Clinical depression is a serious and often complex medical condition, affecting about 16 million people in the United States.

A report from the National Center for Health Statistics shows that from 2011-14, about 13 percent of people 12 years and older reported taking an antidepressant in the previous month — a number that has increased from 11 percent in 2005-08. In 2015, antidepressants were the second-most commonly prescribed medications after drugs to lower cholesterol.

Research on chronic illnesses and depression indicates that depression rates are high among patients with chronic conditions. In fact, depression is approximately two to three times more common in patients with a chronic physical health problem than in otherwise healthy people.

However, there are some risk factors directly related to having another illness. For example, conditions such as Parkinson's disease and stroke cause changes in the brain. In some cases, these changes may have a direct role in depression. Illness-related anxiety and stress can also trigger symptoms of depression.

Research suggests that people who have depression and another medical illness tend to have more severe symptoms of both illnesses. They may have more difficulty adapting to their co-occurring illness than patients who do not also have depression.

The effectiveness of antidepressants in patients with chronic health conditions has been a topic of debate, and many patients have found that antidepressants do not work. In fact, experts with the O'Donnell Brain Institute point to existing evidence that should prompt healthcare professionals to change their approach to treating depression in the millions of patients with chronic medical diseases.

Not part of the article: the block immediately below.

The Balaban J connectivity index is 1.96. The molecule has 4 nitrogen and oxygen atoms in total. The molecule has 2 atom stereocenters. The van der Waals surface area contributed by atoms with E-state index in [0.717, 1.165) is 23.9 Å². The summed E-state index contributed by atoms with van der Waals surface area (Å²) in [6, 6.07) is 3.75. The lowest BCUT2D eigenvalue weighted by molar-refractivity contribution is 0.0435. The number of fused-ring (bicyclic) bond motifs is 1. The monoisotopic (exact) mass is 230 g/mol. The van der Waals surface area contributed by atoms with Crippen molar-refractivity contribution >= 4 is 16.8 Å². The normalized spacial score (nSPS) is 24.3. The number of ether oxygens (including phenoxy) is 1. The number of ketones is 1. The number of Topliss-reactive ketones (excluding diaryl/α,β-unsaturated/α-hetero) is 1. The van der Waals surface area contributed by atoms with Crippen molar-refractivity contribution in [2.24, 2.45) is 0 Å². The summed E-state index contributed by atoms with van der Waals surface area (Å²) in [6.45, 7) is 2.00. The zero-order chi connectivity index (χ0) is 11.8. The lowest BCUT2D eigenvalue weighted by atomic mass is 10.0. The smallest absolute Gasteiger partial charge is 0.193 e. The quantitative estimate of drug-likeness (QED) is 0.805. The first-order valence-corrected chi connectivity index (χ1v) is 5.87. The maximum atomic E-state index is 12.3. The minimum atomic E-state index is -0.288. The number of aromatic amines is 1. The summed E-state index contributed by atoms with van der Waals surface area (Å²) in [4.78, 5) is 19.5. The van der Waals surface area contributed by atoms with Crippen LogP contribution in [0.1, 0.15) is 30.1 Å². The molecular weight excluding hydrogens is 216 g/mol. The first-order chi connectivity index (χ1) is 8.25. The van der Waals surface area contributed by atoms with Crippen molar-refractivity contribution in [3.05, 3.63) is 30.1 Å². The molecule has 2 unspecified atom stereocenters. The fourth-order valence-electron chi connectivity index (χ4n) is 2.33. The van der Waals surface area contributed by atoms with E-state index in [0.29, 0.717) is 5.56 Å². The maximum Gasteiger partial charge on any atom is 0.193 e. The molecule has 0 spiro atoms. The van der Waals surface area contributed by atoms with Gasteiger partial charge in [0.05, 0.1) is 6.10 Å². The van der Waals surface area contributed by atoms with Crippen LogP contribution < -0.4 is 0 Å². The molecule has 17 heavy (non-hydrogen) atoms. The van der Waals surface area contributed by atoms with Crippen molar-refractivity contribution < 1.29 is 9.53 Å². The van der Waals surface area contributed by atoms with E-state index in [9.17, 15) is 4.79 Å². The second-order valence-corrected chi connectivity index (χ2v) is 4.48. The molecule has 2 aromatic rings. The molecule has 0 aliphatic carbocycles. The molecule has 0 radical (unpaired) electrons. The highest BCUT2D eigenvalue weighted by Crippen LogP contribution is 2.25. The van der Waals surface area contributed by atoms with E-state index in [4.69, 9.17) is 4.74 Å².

According to the United States Renal Data System, chronic kidney disease (CKD) affected 15 percent 48.4 million of the 322.7 million people in the U.S. in 2016. Up to 25 percent of CKD patients also suffer from depression, many of whom routinely received treatment with selective serotonin reuptake inhibitors (SSRIs). The incidence of depression in this patient group is four times that of the healthy adults.

In a recent study, Dr. Madhukar Trivedi, director of the Center for Depression Research and Clinical Care, part of the Peter O'Donnell Jr. Brain Institute at the University of Texas (UT) Southwestern Medical Center, and colleagues found that patients with CKD did not benefit from a common antidepressant, supporting other research of antidepressant ineffectiveness in patients with asthma and congestive heart failure.

The investigation, based at UT Southwestern and two other Dallas healthcare institutions, involved 193 participants with nondialysis-dependent CKD. The randomized, double-blinded, placebo-controlled 12-week trial evaluated sertraline compared with placebo for depression symptoms in patients with CKD who had not yet started dialysis or received a kidney transplant.

Results were not encouraging. Those who took sertraline for 12 weeks did not significantly improve compared to placebo-treated patients. Although chronic diseases and depression have been linked in previous studies, this is the first time that patients with both CKD and depression have participated in a study of this magnitude.

According to Trevedi, physicians and their patients should be prepared to try alternatives when routine monitoring of symptoms and side effects indicate the need for other strategies, including ketamine, electroconvulsive therapy, neuromodulation with magnetic stimulation, psychotherapy and exercise.